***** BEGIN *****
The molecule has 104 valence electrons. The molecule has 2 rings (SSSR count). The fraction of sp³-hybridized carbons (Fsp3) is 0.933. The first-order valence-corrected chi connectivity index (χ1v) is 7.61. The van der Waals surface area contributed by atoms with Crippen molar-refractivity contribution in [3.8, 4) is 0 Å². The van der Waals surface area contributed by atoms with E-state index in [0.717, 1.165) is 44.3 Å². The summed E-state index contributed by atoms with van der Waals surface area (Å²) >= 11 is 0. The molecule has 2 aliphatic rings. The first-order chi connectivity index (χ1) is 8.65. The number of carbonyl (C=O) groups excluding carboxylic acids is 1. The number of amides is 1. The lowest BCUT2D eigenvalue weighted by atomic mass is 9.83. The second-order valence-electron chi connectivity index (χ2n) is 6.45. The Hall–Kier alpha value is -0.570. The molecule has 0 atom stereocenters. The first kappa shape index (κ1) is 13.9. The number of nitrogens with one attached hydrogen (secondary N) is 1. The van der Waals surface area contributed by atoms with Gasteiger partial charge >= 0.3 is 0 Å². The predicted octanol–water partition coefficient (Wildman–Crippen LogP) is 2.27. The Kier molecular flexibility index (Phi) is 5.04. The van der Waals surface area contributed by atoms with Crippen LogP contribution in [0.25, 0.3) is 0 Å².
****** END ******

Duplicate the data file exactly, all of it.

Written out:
The molecule has 104 valence electrons. The molecule has 2 rings (SSSR count). The fraction of sp³-hybridized carbons (Fsp3) is 0.933. The first-order valence-corrected chi connectivity index (χ1v) is 7.61. The van der Waals surface area contributed by atoms with Crippen molar-refractivity contribution in [3.8, 4) is 0 Å². The van der Waals surface area contributed by atoms with E-state index in [0.717, 1.165) is 44.3 Å². The summed E-state index contributed by atoms with van der Waals surface area (Å²) >= 11 is 0. The molecule has 2 aliphatic rings. The first-order chi connectivity index (χ1) is 8.65. The number of carbonyl (C=O) groups excluding carboxylic acids is 1. The number of amides is 1. The lowest BCUT2D eigenvalue weighted by atomic mass is 9.83. The second-order valence-electron chi connectivity index (χ2n) is 6.45. The Hall–Kier alpha value is -0.570. The molecule has 0 atom stereocenters. The first kappa shape index (κ1) is 13.9. The number of nitrogens with one attached hydrogen (secondary N) is 1. The van der Waals surface area contributed by atoms with Gasteiger partial charge >= 0.3 is 0 Å². The predicted octanol–water partition coefficient (Wildman–Crippen LogP) is 2.27. The Kier molecular flexibility index (Phi) is 5.04. The van der Waals surface area contributed by atoms with Crippen LogP contribution in [0.25, 0.3) is 0 Å².